Mr. Case was largely instrumental in securing the establishment of the Harrison Normal College, which was incorporated in 1889, with C. Hoffman, President; A.G. Eyth, Treasurer; and C.M. Case, Secretary. A subscription list was started, and these gentlemen, in connection with J.F. Buhrer, John A. Hafner, E.F. Grosser and C.B. Hoffman, gave the entire amount, $15,000, with the exception of about $1,000 given in small amounts. They also gave eighty acres of land. The building was erected in 1890, and is a fine three-story structure with fourteen rooms. On the 8th of November, 1866, in Franklin, Conn., Mr. Case was joined in wedlock with Miss Lottie A. Johnson. They have no children of their own, but have an adopted son, Richard J. Case, who is now seven years old. Mrs. Case is a member of the Congregational Church, but as there is no organized society here, she works with Union Sunday-school and is very prominent, being its Superintendent. Her life has been largely devoted to church work, and she is a kind and benevolent lady, whose goodness of heart prompts her to perform many acts of charity. The poor and needy recognize in her a friend, and those in distress are ever sure of her sympathy. She is also connected with the Woman's Christian Temperance Union and one of its leading workers.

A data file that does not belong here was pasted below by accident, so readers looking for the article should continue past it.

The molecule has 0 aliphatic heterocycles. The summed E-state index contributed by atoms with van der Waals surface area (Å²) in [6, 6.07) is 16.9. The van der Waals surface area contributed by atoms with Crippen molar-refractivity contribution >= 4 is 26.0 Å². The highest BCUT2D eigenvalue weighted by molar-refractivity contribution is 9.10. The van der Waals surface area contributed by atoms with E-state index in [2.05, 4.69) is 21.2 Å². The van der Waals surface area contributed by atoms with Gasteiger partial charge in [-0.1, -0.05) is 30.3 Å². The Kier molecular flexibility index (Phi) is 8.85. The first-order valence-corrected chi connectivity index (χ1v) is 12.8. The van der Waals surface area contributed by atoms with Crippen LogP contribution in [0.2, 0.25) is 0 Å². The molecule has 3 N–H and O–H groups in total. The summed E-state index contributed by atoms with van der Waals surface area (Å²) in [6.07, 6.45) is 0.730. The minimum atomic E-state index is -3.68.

Mr. Case is a prominent Mason. He belongs to the Blue Lodge, Chapter and Commandery of Abilene, and to the Scottish Rite of Salina. In politics, he is a stalwart and inflexible adherent of the Republican party and publishes the Enterprise Journal in its interests. He has served for three successive terms as Mayor of Enterprise, being twice unanimously elected, and during his administration the system of city waterworks was established. He is a man of marked social qualities, pleasant and affable in manner, and interesting conversationalist and a genial companion.
He has an elegant home, commanding a view of the town and surrounding country, and has one of the finest and choicest private libraries to be found in the State. It contains several hundred volumes, works of the best authors, and indicates the refinement and cultured taste of the owner. As a business man, Mr. Case has been eminently successful. He is industrious, enterprising and progressive, and in the legitimate channels of business has won a well-deserved prosperity.
Portrait and Biographical Record of Dickinson, Saline, McPherson and Marion Counties, Kansas, (Chicago, Chapman Bros., 1893) pp 199-200